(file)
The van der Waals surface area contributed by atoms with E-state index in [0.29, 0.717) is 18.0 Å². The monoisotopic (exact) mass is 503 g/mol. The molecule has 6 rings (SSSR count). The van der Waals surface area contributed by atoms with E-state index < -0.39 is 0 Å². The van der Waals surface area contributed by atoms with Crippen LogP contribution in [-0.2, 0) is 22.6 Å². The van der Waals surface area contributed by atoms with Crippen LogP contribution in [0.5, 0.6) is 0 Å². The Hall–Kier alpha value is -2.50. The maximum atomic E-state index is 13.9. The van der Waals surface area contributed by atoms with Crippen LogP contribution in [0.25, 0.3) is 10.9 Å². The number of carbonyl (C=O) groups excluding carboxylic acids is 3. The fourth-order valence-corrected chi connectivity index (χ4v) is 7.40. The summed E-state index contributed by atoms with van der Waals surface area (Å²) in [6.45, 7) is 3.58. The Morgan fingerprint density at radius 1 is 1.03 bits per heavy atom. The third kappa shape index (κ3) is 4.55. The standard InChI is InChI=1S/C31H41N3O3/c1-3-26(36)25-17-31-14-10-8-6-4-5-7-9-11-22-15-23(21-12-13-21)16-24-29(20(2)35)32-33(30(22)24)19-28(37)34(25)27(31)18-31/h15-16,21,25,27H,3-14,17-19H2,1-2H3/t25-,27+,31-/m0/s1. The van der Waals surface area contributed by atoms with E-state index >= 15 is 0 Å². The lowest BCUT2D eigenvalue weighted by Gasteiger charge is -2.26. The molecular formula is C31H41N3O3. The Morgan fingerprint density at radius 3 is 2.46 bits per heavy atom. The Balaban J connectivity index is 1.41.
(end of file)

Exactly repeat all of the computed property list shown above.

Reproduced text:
The van der Waals surface area contributed by atoms with E-state index in [0.29, 0.717) is 18.0 Å². The monoisotopic (exact) mass is 503 g/mol. The molecule has 6 rings (SSSR count). The van der Waals surface area contributed by atoms with E-state index < -0.39 is 0 Å². The van der Waals surface area contributed by atoms with Crippen LogP contribution in [-0.2, 0) is 22.6 Å². The van der Waals surface area contributed by atoms with Crippen LogP contribution in [0.5, 0.6) is 0 Å². The Hall–Kier alpha value is -2.50. The maximum atomic E-state index is 13.9. The van der Waals surface area contributed by atoms with Crippen LogP contribution in [0.25, 0.3) is 10.9 Å². The number of carbonyl (C=O) groups excluding carboxylic acids is 3. The fourth-order valence-corrected chi connectivity index (χ4v) is 7.40. The summed E-state index contributed by atoms with van der Waals surface area (Å²) in [6.45, 7) is 3.58. The Morgan fingerprint density at radius 1 is 1.03 bits per heavy atom. The third kappa shape index (κ3) is 4.55. The standard InChI is InChI=1S/C31H41N3O3/c1-3-26(36)25-17-31-14-10-8-6-4-5-7-9-11-22-15-23(21-12-13-21)16-24-29(20(2)35)32-33(30(22)24)19-28(37)34(25)27(31)18-31/h15-16,21,25,27H,3-14,17-19H2,1-2H3/t25-,27+,31-/m0/s1. The van der Waals surface area contributed by atoms with E-state index >= 15 is 0 Å². The lowest BCUT2D eigenvalue weighted by Gasteiger charge is -2.26. The molecular formula is C31H41N3O3. The Morgan fingerprint density at radius 3 is 2.46 bits per heavy atom. The Balaban J connectivity index is 1.41.